(CNSNews.com) - Another 72,000 workers were working part time last month because their hours were cut or they couldn’t find full-time work.
The total number of involuntary part-time workers jumped to 6,652,000 in May, up from 6,580,000 in April, but well below the 7,268,000 in May 2014, according to data released Friday by the Bureau of Labor Statistics (BLS).
According to BLS, involuntary part-time workers are “persons who indicated that they would like to work full time but were working part time (1 to 34 hours) because of an economic reason, such as their hours were cut back or they were unable to find full-time jobs.”
That number has shown little movement in recent months.
“In May, 1.9 million persons were marginally attached to the labor force, down by 268,000 from a year earlier,” BLS said in its unemployment snapshot.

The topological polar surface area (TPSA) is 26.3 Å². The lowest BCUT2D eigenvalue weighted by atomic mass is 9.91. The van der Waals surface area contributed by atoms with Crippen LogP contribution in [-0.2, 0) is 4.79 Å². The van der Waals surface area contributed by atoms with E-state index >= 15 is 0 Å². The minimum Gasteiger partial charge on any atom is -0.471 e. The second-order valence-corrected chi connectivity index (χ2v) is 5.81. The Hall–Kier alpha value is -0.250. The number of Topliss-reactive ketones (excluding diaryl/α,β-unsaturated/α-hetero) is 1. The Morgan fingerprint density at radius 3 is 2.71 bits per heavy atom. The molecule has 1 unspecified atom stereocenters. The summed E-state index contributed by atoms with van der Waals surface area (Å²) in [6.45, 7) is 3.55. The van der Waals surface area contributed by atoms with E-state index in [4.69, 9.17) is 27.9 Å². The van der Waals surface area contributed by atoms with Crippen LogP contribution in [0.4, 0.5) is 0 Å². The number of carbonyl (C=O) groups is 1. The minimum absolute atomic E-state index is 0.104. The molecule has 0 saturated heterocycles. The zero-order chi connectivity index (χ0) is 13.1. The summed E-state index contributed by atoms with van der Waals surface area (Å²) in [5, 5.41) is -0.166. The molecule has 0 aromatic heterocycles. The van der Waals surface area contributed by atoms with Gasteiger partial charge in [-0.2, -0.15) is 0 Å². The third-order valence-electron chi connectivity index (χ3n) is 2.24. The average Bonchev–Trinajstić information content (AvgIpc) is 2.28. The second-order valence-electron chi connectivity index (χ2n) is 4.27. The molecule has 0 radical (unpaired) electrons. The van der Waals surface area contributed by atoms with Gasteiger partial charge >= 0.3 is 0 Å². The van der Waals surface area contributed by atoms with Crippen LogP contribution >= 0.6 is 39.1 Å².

These individuals were not in the labor force, wanted and were available for work, and looked for a job sometime in the prior 12 months. They were not counted as unemployed because they had not searched for work in the 4 weeks preceding the survey.
Among the marginally attached, there were 563,000 discouraged workers in May, down by 134,000 from a year earlier. Discouraged workers are persons not currently looking for work because they believe no jobs are available for them.